Parliament must vote to decriminalise abortion
Labour MP Stella Creasy spoke at an abortion rights protest earlier this year (Alamy)
When Roe v Wade was repealed in America last year, many voices in the UK were quick to dismiss concerns that restrictions on a woman’s basic right to choose could ever happen here, and assumed that our right to access abortion services was secure and reflected the settled will of the people.
At the same time, multiple women were awaiting trial, under a law older than the nation of Germany, for the offence of having an abortion. In contrast to Northern Ireland, abortion in England and Wales remains a criminal offence, with only a few closely defined circumstances in which people are exempt from prosecution.
These archaic laws, which had laid untouched for decades, have suddenly reared their heads as the culture wars which dominate so much of society spread to womens bodily autonomy. In the last year alone, six women have been charged with having an abortion. Many more have faced investigations and a knock on the door from the police. Each of them could spend the rest of their lives behind bars.
This is not just a concern for those women who have abortions. Increasingly, any woman who has a miscarriage or stillbirth is at risk of being dragged into criminal investigation by laws which we all recognise were written in a different age.
There are numerous examples of where these archaic laws have been misused to threaten women who have experienced spontaneous pregnancy loss or stillbirth. Megan, a young teenager, suffered a stillbirth at 28 weeks. The police investigated Megan’s involvement in her child’s death for a year before the post mortem confirmed that the pregnancy loss was due to natural causes. She faced this ordeal whilst dealing with the trauma of the stillbirth, resulting in her needing emergency psychiatric care.
Or the young teenager who was unaware that they were pregnant and delivered a stillborn child. Once this was declared her hospital room was flooded with police offices, the presumption of foul play assumed before a post mortem or doctor's examination.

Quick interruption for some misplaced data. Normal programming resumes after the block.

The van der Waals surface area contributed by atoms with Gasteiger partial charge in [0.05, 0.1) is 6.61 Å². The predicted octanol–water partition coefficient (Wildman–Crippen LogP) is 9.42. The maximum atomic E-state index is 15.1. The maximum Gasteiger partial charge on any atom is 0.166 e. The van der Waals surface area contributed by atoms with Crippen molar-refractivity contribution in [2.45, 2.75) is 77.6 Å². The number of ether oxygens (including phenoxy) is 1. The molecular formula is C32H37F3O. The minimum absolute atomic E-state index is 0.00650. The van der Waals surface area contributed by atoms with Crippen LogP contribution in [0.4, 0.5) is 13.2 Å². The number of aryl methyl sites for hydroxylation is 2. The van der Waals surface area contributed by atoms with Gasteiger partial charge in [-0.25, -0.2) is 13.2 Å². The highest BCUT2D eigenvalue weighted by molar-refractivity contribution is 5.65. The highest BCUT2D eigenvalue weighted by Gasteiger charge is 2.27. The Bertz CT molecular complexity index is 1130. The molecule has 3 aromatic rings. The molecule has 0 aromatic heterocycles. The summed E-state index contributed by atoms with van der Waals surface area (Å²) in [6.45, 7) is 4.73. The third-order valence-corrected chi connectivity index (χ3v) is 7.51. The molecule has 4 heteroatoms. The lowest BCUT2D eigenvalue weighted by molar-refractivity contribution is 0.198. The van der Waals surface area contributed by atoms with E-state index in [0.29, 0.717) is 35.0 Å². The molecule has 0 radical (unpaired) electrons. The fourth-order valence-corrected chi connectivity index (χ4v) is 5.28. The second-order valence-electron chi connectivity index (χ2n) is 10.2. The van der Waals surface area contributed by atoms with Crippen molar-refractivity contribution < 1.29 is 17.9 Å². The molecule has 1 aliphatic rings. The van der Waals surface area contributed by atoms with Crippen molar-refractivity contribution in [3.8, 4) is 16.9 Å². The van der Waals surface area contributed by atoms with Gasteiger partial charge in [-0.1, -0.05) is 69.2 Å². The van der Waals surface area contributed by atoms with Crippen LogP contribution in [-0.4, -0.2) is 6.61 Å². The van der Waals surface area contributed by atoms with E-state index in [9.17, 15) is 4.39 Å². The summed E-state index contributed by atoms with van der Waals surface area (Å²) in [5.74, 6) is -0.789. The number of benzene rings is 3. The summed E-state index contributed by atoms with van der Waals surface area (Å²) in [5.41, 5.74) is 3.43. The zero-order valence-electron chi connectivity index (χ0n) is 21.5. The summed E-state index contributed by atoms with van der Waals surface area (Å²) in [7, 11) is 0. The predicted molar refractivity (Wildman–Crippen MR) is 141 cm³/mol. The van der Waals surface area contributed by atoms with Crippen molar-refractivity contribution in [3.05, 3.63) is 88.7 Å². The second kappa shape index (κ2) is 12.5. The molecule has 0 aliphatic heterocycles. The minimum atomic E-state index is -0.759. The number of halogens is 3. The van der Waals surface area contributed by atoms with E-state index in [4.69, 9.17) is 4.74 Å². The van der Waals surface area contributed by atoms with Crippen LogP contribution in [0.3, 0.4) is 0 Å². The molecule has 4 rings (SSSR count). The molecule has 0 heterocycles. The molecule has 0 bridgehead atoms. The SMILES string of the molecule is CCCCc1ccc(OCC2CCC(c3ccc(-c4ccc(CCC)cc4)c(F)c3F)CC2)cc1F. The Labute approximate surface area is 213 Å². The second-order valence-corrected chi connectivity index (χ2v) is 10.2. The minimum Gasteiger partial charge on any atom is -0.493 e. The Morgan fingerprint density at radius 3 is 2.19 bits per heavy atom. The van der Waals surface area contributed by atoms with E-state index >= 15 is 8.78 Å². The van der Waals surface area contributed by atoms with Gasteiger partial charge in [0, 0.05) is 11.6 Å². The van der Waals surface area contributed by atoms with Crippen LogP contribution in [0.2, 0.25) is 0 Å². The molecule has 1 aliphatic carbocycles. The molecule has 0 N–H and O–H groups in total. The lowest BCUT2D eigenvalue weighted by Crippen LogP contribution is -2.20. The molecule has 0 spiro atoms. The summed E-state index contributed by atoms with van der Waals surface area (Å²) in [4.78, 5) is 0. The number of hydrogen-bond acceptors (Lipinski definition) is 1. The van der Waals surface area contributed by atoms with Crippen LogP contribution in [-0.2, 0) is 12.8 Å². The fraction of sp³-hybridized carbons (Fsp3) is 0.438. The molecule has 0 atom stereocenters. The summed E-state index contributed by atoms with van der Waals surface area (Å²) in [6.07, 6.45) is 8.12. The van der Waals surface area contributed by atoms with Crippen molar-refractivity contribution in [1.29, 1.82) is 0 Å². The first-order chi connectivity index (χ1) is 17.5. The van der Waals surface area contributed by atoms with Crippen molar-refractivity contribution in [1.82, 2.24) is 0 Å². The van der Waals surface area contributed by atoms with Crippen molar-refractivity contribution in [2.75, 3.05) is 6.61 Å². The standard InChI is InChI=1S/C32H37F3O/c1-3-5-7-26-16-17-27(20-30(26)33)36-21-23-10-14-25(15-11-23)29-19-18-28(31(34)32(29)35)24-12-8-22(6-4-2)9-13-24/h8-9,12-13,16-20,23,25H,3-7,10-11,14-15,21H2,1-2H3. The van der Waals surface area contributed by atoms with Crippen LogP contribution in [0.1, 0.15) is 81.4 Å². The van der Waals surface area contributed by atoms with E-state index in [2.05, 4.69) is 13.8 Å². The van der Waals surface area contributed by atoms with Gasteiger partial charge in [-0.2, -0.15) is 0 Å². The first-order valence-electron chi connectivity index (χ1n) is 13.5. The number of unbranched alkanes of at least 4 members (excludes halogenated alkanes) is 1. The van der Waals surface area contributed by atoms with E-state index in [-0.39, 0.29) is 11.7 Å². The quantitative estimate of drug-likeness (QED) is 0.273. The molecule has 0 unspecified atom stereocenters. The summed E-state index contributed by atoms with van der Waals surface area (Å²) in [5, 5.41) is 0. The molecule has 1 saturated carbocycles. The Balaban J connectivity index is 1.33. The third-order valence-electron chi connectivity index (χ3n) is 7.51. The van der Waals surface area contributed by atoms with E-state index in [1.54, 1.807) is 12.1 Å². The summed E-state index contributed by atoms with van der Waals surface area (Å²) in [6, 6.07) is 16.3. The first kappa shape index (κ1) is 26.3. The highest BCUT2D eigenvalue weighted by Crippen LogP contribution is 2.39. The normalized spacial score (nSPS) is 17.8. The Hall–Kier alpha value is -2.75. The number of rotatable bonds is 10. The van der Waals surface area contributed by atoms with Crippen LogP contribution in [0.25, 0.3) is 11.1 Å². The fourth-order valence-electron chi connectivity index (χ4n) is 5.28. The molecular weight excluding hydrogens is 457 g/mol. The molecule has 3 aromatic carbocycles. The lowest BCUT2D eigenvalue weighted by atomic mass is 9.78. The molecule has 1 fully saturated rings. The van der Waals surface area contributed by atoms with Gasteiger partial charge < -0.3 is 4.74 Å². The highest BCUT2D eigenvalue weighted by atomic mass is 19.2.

"The Criminal Justice Bill will give Parliament an opportunity to ensure the human rights of women across the UK are equally upheld and protected"
Whilst sections 58 and 59 of the Offences Against a Person’s Act are more widely known, section 60 is what is most frequently used to initially charge an individual. Section 60 is used to prosecute when there is suspicion of abortion and has been used in at least two cases this year alone. It is used to target vulnerable, desperate individuals and leaves bereaved parents exposed to intrusive questioning and investigation from the police.
If this was occurring in Northern Ireland, then the women would not face this pressure. In 2019, MPs voted to decriminalise abortion in Northern Ireland, responding to years of pressure from campaigns in Northern Ireland and around the world. Decriminalisation doesn’t mean deregulation, and there are clear time limits and medical guidelines affecting access to abortion - what there is not is a threat of criminal investigation to those who have one.
We now have a two-tier system, with women in the UK given different rights depending where they live.
Last year, the Government made clear that it was for Parliament to decide whether or not to end this injustice and decriminalise abortion for good. Doing so need not change the current clear regulation, meaning you would be no more able to get a late term abortion than you are now – but it would recognise that abortion should be a healthcare, not criminal matter.
With prosecutions continuing and the government resisting parliaments will to introduce buffer zones it’s never been more important to act. The Criminal Justice Bill will give Parliament an opportunity to resolve this difference and ensure the human rights of women across the UK are equally upheld and protected.
Stella Creasy is Labour and Co-operative MP for Walthamstow
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